• Start your essay early. This is the first tip for a reason. It’s one of the most important things you can do to write a good essay. If you start it the night before, then you won’t have enough time to research, brainstorm, and outline — and you surely won’t have enough time to review.
  • Don’t try and write it in one sitting. It’s ok if you need to take breaks or write it over a few days. It’s better to write it in multiple sittings so that you have a fresh mind each time and you’re able to focus.
  • Always keep the essay question in mind. If you’re given an assigned question, then you should always keep it handy when writing your essay to make sure you’re always working to answer the question.
  • Use transitions between paragraphs. In order to improve the readability of your essay, try and make clear transitions between paragraphs. This means trying to relate the end of one paragraph to the beginning of the next one so the shift doesn’t seem random.
  • Integrate your research thoughtfully. Add in citations or quotes from your research materials to back up your thesis and main points. This will show that you did the research and that your thesis is backed up by it.

Wrapping Up

Writing an essay doesn’t need to be daunting if you know how to approach it. Using our essay writing steps and tips, you’ll have better knowledge on how to write an essay and you’ll be able to apply it to your next assignment. Once you do this a few times, it will become more natural to you and the essay writing process will become quicker and easier.

If you still need assistance with your essay, check with a student advisor to see if they offer help with writing. At University of the People(UoPeople), we always want our students to succeed, so our student advisors are ready to help with writing skills when necessary. 

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step by step on how to make an essay

Essay Writing for Beginners: 6-Step Guide with Examples

If you need to write an essay, whether for a college course or to pass a writing test, this guide will take you through the process step-by-step.

Even if you have never written an essay before, this guide will make the process simple and easy to follow.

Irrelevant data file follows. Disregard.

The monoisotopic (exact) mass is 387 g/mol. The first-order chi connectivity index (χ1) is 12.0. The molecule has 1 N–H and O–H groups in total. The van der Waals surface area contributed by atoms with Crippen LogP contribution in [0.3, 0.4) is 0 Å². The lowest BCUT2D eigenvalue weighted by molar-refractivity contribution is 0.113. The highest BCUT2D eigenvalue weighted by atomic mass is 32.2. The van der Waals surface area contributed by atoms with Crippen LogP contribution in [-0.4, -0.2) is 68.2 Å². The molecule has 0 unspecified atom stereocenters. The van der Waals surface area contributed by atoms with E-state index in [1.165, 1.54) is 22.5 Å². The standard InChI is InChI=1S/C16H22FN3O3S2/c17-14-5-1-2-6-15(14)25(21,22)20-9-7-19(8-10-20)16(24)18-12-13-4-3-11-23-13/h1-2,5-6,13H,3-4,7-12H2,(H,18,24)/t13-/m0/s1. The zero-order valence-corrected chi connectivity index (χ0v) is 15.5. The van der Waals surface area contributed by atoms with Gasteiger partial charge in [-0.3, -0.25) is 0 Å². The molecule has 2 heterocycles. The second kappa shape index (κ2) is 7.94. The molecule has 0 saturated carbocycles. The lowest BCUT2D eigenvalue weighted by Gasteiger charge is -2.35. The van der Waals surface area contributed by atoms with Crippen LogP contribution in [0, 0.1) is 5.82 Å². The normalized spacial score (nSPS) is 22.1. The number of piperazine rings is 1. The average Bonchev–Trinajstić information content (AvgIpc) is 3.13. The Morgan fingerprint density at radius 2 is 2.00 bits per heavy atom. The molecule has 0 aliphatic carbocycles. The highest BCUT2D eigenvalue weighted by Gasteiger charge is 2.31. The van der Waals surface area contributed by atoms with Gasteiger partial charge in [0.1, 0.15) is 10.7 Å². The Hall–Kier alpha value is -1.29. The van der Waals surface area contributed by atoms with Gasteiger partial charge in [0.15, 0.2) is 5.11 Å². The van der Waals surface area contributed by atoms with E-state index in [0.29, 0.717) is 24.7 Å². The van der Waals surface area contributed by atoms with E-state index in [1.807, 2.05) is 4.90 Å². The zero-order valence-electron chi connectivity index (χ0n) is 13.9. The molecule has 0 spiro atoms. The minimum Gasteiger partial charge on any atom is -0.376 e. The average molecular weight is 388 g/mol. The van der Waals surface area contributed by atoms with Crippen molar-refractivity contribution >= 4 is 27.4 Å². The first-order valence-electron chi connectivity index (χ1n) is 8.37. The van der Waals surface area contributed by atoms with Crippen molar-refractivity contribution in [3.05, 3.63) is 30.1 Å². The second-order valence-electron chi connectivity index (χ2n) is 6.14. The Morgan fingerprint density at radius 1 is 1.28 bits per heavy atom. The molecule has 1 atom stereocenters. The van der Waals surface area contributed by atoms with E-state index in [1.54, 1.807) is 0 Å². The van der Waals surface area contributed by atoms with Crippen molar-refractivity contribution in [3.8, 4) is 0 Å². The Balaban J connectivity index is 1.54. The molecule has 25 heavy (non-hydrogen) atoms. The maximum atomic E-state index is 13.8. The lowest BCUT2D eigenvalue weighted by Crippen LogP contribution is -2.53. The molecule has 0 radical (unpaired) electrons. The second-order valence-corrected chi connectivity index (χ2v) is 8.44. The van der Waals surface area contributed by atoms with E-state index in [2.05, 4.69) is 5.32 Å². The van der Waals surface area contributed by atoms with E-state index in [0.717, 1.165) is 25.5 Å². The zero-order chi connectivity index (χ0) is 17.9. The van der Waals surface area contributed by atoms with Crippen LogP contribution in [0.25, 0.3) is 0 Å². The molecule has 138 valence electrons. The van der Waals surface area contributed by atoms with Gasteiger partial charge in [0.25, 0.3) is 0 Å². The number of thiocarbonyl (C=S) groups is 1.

It is divided into two parts. 

First, I’ll show you the steps of writing an essay from scratch using a simple example. 

And in the second part, we’ll go through the process together and write a complete sample essay.

Let’s dive right in. 

Writing an essay is a 6-step process.  

Step 1. Decide on your main point and write it down

You could be in one of the following situations:

  • Your teacher or professor gave you a prompt, and you have to follow it
  • You are allowed to make up your own essay topic
  • You must pass a writing test and are practicing

Whatever the case, let’s assume that you have some kind of a topic or an idea for an essay. Many essay prompts ask you to decide for or against an idea. You must agree or disagree.

And in your first step, you need to simply make that decision – whether you agree or disagree – and just write it down as a simple sentence. 

step by step on how to make an essay

This is a very simple example, but it shows you what a thesis essentially looks like. It is also your main point.

Try not to make your thesis sentence too complicated. Keep it simple so that the point is perfectly clear to both you and the reader. 

In this case, our example thesis is:

And we’re ready for the next step.

Step 2. Come up with three supporting ideas

Whether you need to write 300 or 3,000 words, as a beginner you only need three supporting points to prove your main point.

This is why I teach the Power of Three. 

step by step on how to make an essay

So, why three? You see, you need to divide your topic into subtopics. If you don’t, the whole essay writing process will be harder than it has to be.

If you divide it into only two parts, that’s okay. But it doesn’t give you enough meat when you’ll be writing the body of the essay.

If you divide it into more than three, that is also a recipe for frustration. It’s just too many. 

Three is a very comfortable number for the brain to deal with. Trust me. I’ve taught many, many people. 

Let’s apply the Power of Three to our simple example. 

Why do I love apples? I love them for three reasons. Not one, not two, not seven. Just three reasons. 

I love apples because they are:

  • Nutritious 

In this step, your job is to make sure that these three reasons are really different from one another. In this case, they are. 

Here is a wrong way to do it:

In this case, apples being filling is too similar to being nutritious. This means that when you’re writing the body of the essay, you may run into writer’s block.

This happens because you realize that you’ve already said everything there is to say about the nutrition of apples, and now them being filling is too closely related. And you’re out of words to write. 

Don’t let that happen. Just keep your supporting points really distinct from one another. 

Step 3. Write out the complete thesis statement

Now you have everything you need to write a complete thesis statement. You have your main and supporting points. 

Take them and write them out as complete sentences in one paragraph. Let’s do it very simplistically, using our apples example:

Again, this is overly simple, and I don’t expect you to write such short sentences one after another this way. 

But it’s crystal clear. And the supporting points really sound like good evidence for the main point. 

In other words, this thesis statement works. 

Your Thesis Statement Is Also Your Outline

Students often ask how to write an essay outline. But once you have written your thesis statement the way I just showed you, you have yourself a nice outline. 

step by step on how to make an essay

In addition, you already have the first paragraph. It may not be complete. You may choose to add some words to it. You will also add an introduction in a later step.